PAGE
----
27 Tonnes of Emergency Medical Equipment by Air Freight
5th April 2022
When a European Government needed emergency medical supplies at the beginning of 2022, the rush was on to facilitate the delivery before the start of Chinese New Year.
Two shipments bounced despite the carrier taking a deposit
Just days before a clients cargo was due to be shipped by air cargo from China to Europe, the carrier informed Spatial Global, it had returned the deposit and bounced the cargo because it had sold the space at a higher rate. With only days before China shutdown for their New Year holiday celebrations, Spatial Global was left with a big problem.
The importance of Agency and Carrier Connections
A combination of limited carrier slots; escalating prices; larger customers muscling in, and gazumping booked shipments; has resulted in one off cargo projects becoming difficult to place. Although let down by the carrier, the Spatial Global freight team were determined to get the urgent medical goods delivered to the European Government on behalf of their UK based client.
Despite the odds, this was successfully achieved, and only possible because of the Spatial Global teams extensive industry connections. Connections built over decades in the business – coupled with a creative, solutions focused approach, to overcoming obstacles. This combination of connections and know-how, got the urgent medical goods from China to Europe, as cost effectively and quickly as possible. This shipment could have cost £1000’s more, but Spatial Global managed to get the goods moved for around the original budget.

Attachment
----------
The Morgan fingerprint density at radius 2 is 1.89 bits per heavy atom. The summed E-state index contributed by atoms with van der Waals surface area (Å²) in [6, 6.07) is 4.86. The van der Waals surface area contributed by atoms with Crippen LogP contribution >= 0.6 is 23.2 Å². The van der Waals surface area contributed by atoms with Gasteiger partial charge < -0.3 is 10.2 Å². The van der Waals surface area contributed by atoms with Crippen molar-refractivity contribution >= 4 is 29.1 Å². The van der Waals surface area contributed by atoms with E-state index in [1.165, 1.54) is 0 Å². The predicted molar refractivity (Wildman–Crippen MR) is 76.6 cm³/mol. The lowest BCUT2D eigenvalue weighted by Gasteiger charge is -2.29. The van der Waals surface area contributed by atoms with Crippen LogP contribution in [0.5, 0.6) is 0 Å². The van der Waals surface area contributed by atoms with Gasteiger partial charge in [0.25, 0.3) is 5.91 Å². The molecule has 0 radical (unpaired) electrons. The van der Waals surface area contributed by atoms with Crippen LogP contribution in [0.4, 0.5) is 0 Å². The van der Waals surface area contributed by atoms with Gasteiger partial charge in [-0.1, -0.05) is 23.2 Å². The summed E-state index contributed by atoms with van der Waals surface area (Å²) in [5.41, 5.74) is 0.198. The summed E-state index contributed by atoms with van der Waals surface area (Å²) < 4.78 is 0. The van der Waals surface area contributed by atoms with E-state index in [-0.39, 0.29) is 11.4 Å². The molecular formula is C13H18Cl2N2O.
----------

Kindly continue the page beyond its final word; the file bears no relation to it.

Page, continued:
A creative freight forwarding solution from the 'can do' people
The 27,000 kg consignment was spilt down into two shipments;
Shipment 1, a 1000 cartons (13,500 kgs) were split over 3 air waybills for transit, all went via Amsterdam and then needed to be checked and configured on pallets for strict booking in at HSE. Where they were then consolidated into a single load and transported several thousand kilometers by road, to their final destination.
Our agent then found space on a scheduled charter already booked but via Hamburg for shipment 2. The remaining 1000 cartons (13,500 kgs), were shipped on a single air waybill from Shanghai to Hamburg. The onward journey from Hamburg to the final destination, was again consolidated into a single load and transported several thousand kilometers by road.
Air freight capacity should begin to grow again as passenger flights return
Whilst there are some clear signs of normality as passenger flights return, the global air cargo system remains under capacity pressure. This is partly due to the war in Europe, following Russia's invasion of Ukraine. Planes are banned from Russian airspace, are now flying from China via Kuala Lumpur, Dubai and on to Europe.